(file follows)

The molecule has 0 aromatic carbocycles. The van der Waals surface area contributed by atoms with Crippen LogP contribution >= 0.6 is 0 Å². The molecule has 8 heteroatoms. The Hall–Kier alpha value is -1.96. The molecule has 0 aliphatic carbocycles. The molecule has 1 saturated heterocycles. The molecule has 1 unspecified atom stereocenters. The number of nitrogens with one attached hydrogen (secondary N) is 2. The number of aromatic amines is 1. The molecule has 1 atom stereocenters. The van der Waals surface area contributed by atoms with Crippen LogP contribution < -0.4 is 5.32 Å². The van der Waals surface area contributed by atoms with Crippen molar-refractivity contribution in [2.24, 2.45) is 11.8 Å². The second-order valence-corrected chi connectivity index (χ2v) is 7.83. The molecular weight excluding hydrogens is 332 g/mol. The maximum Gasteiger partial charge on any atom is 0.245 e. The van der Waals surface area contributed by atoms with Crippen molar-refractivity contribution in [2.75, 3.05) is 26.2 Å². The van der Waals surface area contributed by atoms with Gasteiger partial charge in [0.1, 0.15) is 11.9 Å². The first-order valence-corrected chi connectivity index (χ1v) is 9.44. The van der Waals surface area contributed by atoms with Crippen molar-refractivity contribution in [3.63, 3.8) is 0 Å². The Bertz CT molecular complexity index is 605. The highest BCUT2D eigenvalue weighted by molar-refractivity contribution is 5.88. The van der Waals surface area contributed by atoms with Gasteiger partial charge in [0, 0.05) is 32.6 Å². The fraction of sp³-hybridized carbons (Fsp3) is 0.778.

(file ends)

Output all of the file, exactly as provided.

The molecule has 0 aromatic carbocycles. The van der Waals surface area contributed by atoms with Crippen LogP contribution >= 0.6 is 0 Å². The molecule has 8 heteroatoms. The Hall–Kier alpha value is -1.96. The molecule has 0 aliphatic carbocycles. The molecule has 1 saturated heterocycles. The molecule has 1 unspecified atom stereocenters. The number of nitrogens with one attached hydrogen (secondary N) is 2. The number of aromatic amines is 1. The molecule has 1 atom stereocenters. The van der Waals surface area contributed by atoms with Crippen LogP contribution < -0.4 is 5.32 Å². The van der Waals surface area contributed by atoms with Crippen molar-refractivity contribution in [2.24, 2.45) is 11.8 Å². The second-order valence-corrected chi connectivity index (χ2v) is 7.83. The molecular weight excluding hydrogens is 332 g/mol. The maximum Gasteiger partial charge on any atom is 0.245 e. The van der Waals surface area contributed by atoms with Crippen molar-refractivity contribution in [2.75, 3.05) is 26.2 Å². The van der Waals surface area contributed by atoms with Gasteiger partial charge in [0.1, 0.15) is 11.9 Å². The first-order valence-corrected chi connectivity index (χ1v) is 9.44. The van der Waals surface area contributed by atoms with Crippen molar-refractivity contribution in [3.63, 3.8) is 0 Å². The Bertz CT molecular complexity index is 605. The highest BCUT2D eigenvalue weighted by molar-refractivity contribution is 5.88. The van der Waals surface area contributed by atoms with Gasteiger partial charge in [0, 0.05) is 32.6 Å². The fraction of sp³-hybridized carbons (Fsp3) is 0.778.